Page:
|Year : 2012 | Volume
| Issue : 3 | Page : 151-152
Burkitt's lymphoma in pregnancy: Unusual presentation of a rare case
Amitabh Ray1, Payal Banerjee Ray2
1 Department of Radiotherapy, NRS Medical College, Kolkata, India
2 Department of Gynaecology and Obstetrics, KPC Medical College, Kolkata, India
|Date of Web Publication||25-Oct-2012|
Department of Radiotherapy, NRS Medical College, 138 AJC Bose Road, Kolkata- 700 014
Source of Support: None, Conflict of Interest: None
The association of pregnancy with cancer is rare. This case shows pregnancy exhibiting an inhibitory effect on Burkitt's lymphoma (BL) as well as demonstrates the extremely aggressive nature of the disease.
Keywords: Burkitt′s lymphoma, ovary, preganacy
|How to cite this article:|
Ray A, Ray PB. Burkitt's lymphoma in pregnancy: Unusual presentation of a rare case. Clin Cancer Investig J 2012;1:151-2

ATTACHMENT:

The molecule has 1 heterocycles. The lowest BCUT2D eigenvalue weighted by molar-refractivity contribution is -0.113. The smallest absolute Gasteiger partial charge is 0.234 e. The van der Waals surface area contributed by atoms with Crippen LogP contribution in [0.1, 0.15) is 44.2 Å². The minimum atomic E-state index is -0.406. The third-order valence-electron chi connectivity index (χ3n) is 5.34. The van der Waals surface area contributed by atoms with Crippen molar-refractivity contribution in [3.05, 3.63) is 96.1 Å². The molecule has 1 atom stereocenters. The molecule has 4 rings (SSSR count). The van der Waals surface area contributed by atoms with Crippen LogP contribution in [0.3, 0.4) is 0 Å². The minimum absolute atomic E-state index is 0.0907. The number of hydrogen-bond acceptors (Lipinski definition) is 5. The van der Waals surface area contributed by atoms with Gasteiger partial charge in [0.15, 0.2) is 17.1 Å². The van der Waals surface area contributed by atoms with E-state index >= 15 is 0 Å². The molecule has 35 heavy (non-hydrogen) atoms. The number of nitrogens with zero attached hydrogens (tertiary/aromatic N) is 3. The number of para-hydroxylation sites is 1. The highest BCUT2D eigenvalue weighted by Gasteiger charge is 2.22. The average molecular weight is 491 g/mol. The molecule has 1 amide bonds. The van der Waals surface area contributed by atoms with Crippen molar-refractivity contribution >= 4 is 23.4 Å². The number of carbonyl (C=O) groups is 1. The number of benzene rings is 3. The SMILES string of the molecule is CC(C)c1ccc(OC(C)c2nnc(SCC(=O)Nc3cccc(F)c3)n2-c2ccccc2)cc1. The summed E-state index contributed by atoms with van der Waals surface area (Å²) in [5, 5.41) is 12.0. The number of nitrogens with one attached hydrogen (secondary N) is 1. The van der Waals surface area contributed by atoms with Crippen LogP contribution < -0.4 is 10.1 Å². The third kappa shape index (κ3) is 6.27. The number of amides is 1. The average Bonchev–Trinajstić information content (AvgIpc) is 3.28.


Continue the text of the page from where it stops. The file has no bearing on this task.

| Introduction|| |
The association of cancer with pregnancy is rare (1 in 1,000 births).  The most common types of cancer diagnosed during pregnancy are breast, cervical, melanoma, Hodgkin's disease, leukemia, and non-Hodgkin's lymphoma.  Burkitt's lymphoma (BL) is an aggressive variety of B cell non-Hodgkin's lymphoma with a rapidly fatal course if untreated. BL is associated with rapid growth of the tumor, increased involvement of the central nervous system, risk of relapse, and high risk of tumor lysis. BL during pregnancy is rare. Case reports of BL in pregnancy are limited, and typically neither the mother nor the infant survives.  We report the unusual case of a patient who was diagnosed with BL in the immediate postpartum period.